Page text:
The man was a competitive cyclist, and the bike was moving so fast that the slight movement of the handlebar threw it off course. The bike launched off the trail and landed with the rider’s feet still locked into the pedals, both sliding headfirst down a hill.
The cyclist’s head collided with something large and hard enough to crack open his helmet. When he and the bike finally came to rest, a piece of brush was pressed against his throat. He could barely breathe.
By instinct, the rider’s brain commanded his hands to push away the brush.
His hands would not move.
Story by George L. Batten, Jr.
Photos by Angelina Bellebuono
Rubbing by Kathryn Schiliro
I blame my friend.
My friend loaned me a copy of the book “Rambles Through Morgan County, Georgia” by Louise McHenry Hicky (1971, reprinted 1989), and in reading this book I discovered that Elizabeth Lumpkin is buried in our fair county.
Elizabeth Lumpkin, who died at age 33 in the year 1819, was the first wife of Wilson Lumpkin, a man who held several important public offices during his life, including that of governor of the state of Georgia (1831 to 1835). Elizabeth Lumpkin is just the sort of minor historical figure that intrigues me, and so I decided to visit her grave.
It is interesting to visit the graves of the famous, and I’ve visited my share, but the graves of the nearly famous can be just as rewarding. I value a photograph of the grave of Ottmar Mergenthaler that I took in the late 1970s or early 1980s, in Baltimore. Once upon a time school children learned about Mergenthaler and his invention, and I suspect that even today newspaper publishers of a certain age still recall fondly the inventor of the Linotype machine. He is no longer famous, but still intriguing.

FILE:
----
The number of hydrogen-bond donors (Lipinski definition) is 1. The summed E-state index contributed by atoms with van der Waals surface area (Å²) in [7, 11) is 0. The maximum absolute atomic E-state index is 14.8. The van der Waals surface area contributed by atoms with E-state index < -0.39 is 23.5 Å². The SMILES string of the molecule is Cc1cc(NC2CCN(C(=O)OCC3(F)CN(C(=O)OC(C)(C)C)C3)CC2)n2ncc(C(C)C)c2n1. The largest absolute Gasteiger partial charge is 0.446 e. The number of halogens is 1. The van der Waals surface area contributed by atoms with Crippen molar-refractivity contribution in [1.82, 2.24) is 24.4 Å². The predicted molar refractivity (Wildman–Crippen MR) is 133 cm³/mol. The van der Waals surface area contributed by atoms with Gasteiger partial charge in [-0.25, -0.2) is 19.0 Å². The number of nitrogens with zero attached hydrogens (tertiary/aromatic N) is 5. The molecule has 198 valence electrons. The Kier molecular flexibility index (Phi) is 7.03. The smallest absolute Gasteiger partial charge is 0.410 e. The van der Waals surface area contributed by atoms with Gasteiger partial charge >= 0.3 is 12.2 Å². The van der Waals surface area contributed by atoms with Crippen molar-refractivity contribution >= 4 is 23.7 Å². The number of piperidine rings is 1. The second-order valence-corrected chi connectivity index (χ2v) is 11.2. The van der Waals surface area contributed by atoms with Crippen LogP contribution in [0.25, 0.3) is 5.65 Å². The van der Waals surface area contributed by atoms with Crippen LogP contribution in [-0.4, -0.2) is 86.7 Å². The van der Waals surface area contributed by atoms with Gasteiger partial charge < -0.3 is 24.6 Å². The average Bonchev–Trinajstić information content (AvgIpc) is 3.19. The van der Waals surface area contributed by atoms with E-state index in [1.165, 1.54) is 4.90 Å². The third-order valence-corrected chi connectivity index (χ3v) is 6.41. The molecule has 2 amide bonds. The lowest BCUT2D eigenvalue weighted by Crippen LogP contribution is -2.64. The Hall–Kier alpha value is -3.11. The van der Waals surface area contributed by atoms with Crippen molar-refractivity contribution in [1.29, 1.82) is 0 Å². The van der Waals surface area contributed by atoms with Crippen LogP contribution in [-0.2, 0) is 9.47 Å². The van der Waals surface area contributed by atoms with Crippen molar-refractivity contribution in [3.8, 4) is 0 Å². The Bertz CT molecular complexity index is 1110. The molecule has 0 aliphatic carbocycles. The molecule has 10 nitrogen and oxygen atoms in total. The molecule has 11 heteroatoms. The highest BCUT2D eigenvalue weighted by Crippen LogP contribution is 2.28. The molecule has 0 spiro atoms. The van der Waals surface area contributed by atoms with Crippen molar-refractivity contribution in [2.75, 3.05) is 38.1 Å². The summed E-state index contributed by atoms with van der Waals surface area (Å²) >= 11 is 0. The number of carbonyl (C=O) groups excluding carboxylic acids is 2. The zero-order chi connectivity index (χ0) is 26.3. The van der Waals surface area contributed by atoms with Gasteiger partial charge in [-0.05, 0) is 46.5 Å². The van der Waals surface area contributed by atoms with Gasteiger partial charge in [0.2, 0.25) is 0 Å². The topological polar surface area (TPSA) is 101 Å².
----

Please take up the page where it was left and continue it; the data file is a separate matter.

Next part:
And so it is with Elizabeth Lumpkin. She married a future governor, gave him children, lost three in infancy, and died young. Best of all, she is buried nearby. I had to see her grave. The problem was finding the grave.
Mrs. Hicky was not very helpful. Here is her description of the grave’s location, in its entirety:
A journey into the Past: “Mapping the Present Just Went By” is a multi-media exhibition that examines the history of Morgan CounSubmitted by editor on Thu, 07/22/2010 - 20:43.
Story by: James Faucett